Mother’s Day and 529 college savings plans

Why not celebrate your sisters, daughters and other mothers by adding to their kids’ college savings?

Time to read: 2 min

Sunday, May 12 is Mother’s Day, providing an opportunity for those everywhere to celebrate the special mothers in their lives. And when I say mothers, I do not mean just yours — I mean any wonderful woman in your world who is a mother. Someone who nurtures, provides and loves without hesitation or qualification. This could be your sister, daughter, best friend or even a cousin twice removed.

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Witnesses at House hearing say SEC’s Regulation Best Interest needs to be improved

Participants at the March 14 hearing argued for improvements to the SEC’s proposal

Jon VoglerWitnesses at a March 14 hearing held by the House Financial Services Subcommittee on Investor Protection, Entrepreneurship, and Capital Markets called on the Securities and Exchange Commission (SEC) to strengthen its investment advice reform proposal.

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Five things to know about the 529 Ten Dollar Challenge

Small contributions to education savings accounts can add up over time

Several years ago, I read an article1 that detailed what you can do with $10 around the world. The author challenged her fellow reporters across the globe to see how far $10 could take them. From two sub sandwiches in Connecticut to two days of groceries in the Philippines, the answers varied widely depending on each reporter’s location.

That interesting perspective stuck with me over the years, so when I caught wind of another $10 challenge, I was all ears. Aptly named the 529 Ten Dollar Challenge, this initiative was created to raise awareness of one of my favorite topics — 529 plans — by showing that even small contributions to education savings accounts can add up over time. Education savers are currently participating by posting photos of themselves with $10 bills to social media and using the #529TenDollarChallenge hashtag.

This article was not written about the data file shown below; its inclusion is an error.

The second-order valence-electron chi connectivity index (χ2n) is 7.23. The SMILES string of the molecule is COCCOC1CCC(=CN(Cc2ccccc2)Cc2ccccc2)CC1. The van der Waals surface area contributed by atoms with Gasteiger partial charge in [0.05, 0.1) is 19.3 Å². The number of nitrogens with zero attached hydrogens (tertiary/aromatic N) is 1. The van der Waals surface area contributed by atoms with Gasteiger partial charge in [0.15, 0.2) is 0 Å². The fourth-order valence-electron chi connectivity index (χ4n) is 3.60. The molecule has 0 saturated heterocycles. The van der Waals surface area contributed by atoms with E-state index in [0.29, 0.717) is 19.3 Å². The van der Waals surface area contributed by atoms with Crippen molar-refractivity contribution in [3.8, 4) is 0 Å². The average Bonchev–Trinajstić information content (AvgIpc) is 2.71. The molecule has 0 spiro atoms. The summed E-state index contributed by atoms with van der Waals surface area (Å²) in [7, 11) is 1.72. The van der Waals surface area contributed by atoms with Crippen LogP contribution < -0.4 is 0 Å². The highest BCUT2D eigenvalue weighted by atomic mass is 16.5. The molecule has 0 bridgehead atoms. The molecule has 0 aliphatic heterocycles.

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Fewer households could face retirement savings shortfall

A new study shows that the projected retirement deficit for US households has somewhat improved

Jon VoglerThe projected retirement deficit for US households has improved somewhat, though some remain at greater risk than others, according to new data from the Employee Benefit Research Institute (EBRI).

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Study highlights late-life financial risks for retirees

Reliance on 401(k) accounts may be tested by out-of-pocket costs and increased longevity

Jon VoglerTime to read: 2 min

As life expectancy rises, more people will face late-life financial risks for which they may be unprepared, according to a new report. The study for the Center for Retirement Research (CRR) at Boston College highlights risks faced by Americans aged 75 and older, a population that is projected to more than double by 2040. These risks include high our-of-pocket medical expenses, an increased possibility of financial mistakes due to declining cognitive abilities and the prospect of widowhood.

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Should you save or spend your tax refund?

This tax season, consider putting your refund toward a 529 plan

Time to read: 2 min

Tax season is upon us, and if there’s one upside to all that paperwork, it’s the prospect of receiving a tax refund.

According to the IRS, the average tax refund in 2018 was $2,899.1 Many consumers view this “extra” money as a kind of windfall, or unexpected gift. However, a tax refund is called that for a reason; after all, it represents money that was overpaid to the government. In reality, it’s simply a return of the interest-free loan you effectively granted the government the previous year.

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